Leaving the Fold of Religion
Kicking Religion's Habit
of my experiences throughout my lifetime have shaped my religious beliefs
profoundly. I was a believer in God for
most of my adult life. But I continuously struggled for years with religion and
what I felt were its inevitable feelings of guilt and confusion. After much
contemplation, I realized that my belief in God and religion was causing me to
have these uncomfortable thoughts and intolerance for others who were
non-believers. So I made the choice to reject religion and its idea of God in
order to move on to my reality. That was when I got my life back. Here’s where
it all started which led me to where I am today.
Growing up, I was surrounded by people who claimed they were Christians in one way or another. I was bottle fed Catholicism as a kid and I participated without questioning what I was doing and why in the various facetious rituals of Catholicism. Baptism, communion, Catechism, confession, standing, kneeling, statues of Mary, rosaries and long, dreadfully boring and dry Sunday Mass was a part of my life growing up. So was guilt. When I didn’t go to church, I felt guilty. When I didn’t go to confession, I felt guilty and believed I would go to hell. I even remember obsessing over the fact that I’d never gone to confession when I was in elementary school and worried terribly over it in class, causing myself anxiety and fear over the idea of confessing my deepest and darkest “sins” to a strange man in a dark booth. Looking back on it, who wouldn’t be anxious about being alone in a dark booth with a strange man, especially if one were a child? I avoided confession like the plague because I was absolutely terrified of it.
At the age of nine, I decided to go to my first and last confession with my aunt at a medium sized Catholic church in Orlando, where my family was living at the time. It was time to get it over with. I recall sitting in a small room with fluorescent lights overhead, a stool as my uncomfortable seat – a formidable symbol like that of the hard and shiny, slippery wooden pews we were forced to sit in during Mass. After my aunt exited the confession booth, it was time for me to enter this unfamiliar world. Before I had entered, I was instructed as to what I was required to say to the priest before I began to confess my “sins.” Nervously sitting down in another wooden chair with darkness enveloping my skin like a black musty cloak reminding me of my horrible transgressions against some angry deity, I could hear the loud, unmistakable sound of my heart pounding in my ears. To my left was a dark brown and matted wooden screen that separated me from the priest who sat patiently on the other side. My mouth began to move, and I said, “Bless me Father, for I have sinned….” I was so nervous I forgot the rest of what I was supposed to say and began to feel upset and scared. The priest, dressed in traditional black garb, realized how upset I was and gave me some comforting words. The next thing I recall is leaving the booth and still feeling a bit traumatized by my ordeal. That’s my final recollection of my first and last confession. I never went back, nor did I want to. Luckily, my mother never made me return.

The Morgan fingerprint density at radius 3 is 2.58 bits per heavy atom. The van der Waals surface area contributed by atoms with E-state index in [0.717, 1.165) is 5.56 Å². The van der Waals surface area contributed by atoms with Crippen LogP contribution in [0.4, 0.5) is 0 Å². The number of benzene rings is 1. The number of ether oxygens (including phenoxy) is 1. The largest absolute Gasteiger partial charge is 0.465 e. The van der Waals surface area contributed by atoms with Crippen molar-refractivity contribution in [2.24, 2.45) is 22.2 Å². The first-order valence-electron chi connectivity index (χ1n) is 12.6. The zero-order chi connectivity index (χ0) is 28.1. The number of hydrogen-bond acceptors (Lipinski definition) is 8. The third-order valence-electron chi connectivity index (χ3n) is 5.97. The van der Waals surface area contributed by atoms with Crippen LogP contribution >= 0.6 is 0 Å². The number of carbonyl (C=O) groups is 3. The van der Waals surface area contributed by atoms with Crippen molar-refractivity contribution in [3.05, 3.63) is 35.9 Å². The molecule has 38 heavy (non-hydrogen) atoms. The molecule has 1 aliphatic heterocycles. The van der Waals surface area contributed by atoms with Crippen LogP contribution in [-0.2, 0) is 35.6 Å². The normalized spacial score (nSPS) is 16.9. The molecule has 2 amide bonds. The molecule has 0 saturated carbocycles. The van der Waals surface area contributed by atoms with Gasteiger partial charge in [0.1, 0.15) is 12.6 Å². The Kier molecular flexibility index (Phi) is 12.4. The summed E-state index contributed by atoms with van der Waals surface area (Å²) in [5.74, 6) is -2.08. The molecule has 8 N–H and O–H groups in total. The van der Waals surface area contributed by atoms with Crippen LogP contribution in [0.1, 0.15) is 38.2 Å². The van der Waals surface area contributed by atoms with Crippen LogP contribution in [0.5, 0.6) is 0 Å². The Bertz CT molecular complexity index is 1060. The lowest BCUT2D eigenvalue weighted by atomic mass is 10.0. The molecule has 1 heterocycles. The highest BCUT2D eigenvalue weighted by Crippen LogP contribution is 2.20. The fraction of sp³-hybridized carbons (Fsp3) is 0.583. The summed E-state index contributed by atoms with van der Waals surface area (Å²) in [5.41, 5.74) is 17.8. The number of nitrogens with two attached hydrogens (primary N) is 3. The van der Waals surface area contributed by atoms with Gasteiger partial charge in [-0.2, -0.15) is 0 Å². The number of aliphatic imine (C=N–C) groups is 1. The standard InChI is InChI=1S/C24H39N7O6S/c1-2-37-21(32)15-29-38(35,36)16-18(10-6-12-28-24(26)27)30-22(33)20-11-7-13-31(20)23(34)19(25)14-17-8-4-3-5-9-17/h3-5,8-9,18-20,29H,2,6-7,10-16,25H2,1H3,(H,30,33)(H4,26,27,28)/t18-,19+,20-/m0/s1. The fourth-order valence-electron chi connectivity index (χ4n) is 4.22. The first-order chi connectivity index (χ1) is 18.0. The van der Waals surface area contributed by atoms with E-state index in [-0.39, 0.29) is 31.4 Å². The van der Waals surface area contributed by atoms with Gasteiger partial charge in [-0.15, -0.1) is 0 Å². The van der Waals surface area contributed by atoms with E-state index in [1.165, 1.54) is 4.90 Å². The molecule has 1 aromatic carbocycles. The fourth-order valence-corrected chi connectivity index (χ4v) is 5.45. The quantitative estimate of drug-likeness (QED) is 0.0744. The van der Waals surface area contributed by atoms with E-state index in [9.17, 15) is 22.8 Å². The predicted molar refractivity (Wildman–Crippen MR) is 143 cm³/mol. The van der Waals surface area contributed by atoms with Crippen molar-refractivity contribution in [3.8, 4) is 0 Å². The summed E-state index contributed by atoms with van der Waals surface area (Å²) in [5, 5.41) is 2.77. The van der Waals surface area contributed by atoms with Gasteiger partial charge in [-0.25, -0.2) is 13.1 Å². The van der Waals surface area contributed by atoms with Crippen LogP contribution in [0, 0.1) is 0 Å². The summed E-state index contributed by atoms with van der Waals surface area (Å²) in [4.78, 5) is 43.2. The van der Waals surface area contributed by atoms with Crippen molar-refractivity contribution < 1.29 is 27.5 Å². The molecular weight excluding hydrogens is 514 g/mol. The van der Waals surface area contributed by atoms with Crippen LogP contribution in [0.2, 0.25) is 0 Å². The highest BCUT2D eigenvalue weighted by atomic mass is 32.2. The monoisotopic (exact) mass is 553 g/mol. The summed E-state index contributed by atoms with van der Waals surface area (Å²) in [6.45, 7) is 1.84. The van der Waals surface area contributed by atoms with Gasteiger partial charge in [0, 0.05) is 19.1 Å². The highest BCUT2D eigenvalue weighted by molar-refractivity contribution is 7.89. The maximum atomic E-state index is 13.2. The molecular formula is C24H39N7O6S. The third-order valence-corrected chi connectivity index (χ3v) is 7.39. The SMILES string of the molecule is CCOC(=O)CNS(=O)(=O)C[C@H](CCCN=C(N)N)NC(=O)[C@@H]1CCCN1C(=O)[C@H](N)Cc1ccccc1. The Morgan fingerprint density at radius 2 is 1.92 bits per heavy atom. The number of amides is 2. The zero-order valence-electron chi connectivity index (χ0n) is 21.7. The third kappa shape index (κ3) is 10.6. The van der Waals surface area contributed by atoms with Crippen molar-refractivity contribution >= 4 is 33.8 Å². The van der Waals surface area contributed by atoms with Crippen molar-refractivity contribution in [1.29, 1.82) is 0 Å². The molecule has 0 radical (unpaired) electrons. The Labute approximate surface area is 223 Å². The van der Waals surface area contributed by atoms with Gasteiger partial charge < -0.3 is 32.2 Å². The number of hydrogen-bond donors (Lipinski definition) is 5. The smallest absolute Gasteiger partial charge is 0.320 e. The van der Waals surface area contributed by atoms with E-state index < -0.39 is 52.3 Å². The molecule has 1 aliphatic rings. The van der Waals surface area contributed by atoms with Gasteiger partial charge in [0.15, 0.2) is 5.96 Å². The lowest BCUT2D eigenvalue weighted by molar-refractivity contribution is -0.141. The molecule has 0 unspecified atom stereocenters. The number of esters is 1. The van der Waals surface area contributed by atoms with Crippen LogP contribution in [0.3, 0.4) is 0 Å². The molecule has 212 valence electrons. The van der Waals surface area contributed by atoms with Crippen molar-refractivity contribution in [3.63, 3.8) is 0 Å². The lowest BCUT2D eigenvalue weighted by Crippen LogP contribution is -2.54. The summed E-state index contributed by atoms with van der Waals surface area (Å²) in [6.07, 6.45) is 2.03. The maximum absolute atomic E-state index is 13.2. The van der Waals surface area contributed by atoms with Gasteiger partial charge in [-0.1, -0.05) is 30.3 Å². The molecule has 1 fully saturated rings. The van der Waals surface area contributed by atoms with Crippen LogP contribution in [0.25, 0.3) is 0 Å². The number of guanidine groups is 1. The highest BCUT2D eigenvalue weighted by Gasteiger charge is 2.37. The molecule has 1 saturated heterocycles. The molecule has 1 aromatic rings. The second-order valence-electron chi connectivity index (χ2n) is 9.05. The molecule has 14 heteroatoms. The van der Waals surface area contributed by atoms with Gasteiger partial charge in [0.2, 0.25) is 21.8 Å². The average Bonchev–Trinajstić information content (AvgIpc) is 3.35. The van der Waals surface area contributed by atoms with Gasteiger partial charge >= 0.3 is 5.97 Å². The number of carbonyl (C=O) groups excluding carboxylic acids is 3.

The Influence of Family Friends
Mixing with my Catholic religion was more guilt from the best friends of my parents, the Bishops. My parents had been friends with the Bishops since the late 1950’s. For the first twenty years of their friendship, my parents and the Bishops were not very religious. They drank and partied together, having get-togethers where martinis and the contortionist inspired goofy game Twister were prerequisites of entertainment and playing guitar was almost mandatory. By the time I was about 12 years old, Mr. Bishop became more god centered and embraced the strange world of Pentecostal type dogma, all the way down to demon possession and music as devil worship, while preaching to me about the evils of reading sex soaked romance novels and wearing my Lightning Bolt necklace, a sure sign of the devil in his eyes.
His daughter, Christine, and I would often play together but she was on a different level than I was. I was into music – Led Zeppelin, Steely Dan, Pink Floyd – while she was taught that rock music was satanic. I skateboarded while she ran the streets on a pink banana bicycle. I cursed and sometimes snuck cigarettes while she felt guilty about even reading a secular book. I was curious about sex and talked about it, while she said it was wrong and bad. Although we were undoubtedly as different as night and day in many ways, we still found camaraderie in dolls, card games, board games and hide and seek – the usual, innocent kid games.
By the time I was 15, my parents told me I had to live with the Bishops for a few months because we were moving to the same small town where the Bishop’s lived and I couldn’t miss school. We were moving from progressive south Florida to the regressive Florida panhandle, an area of the south where the Bible was believed to be the truth and speaking in tongues was how you connected with some spirit. I wasn’t used to this environment or the people.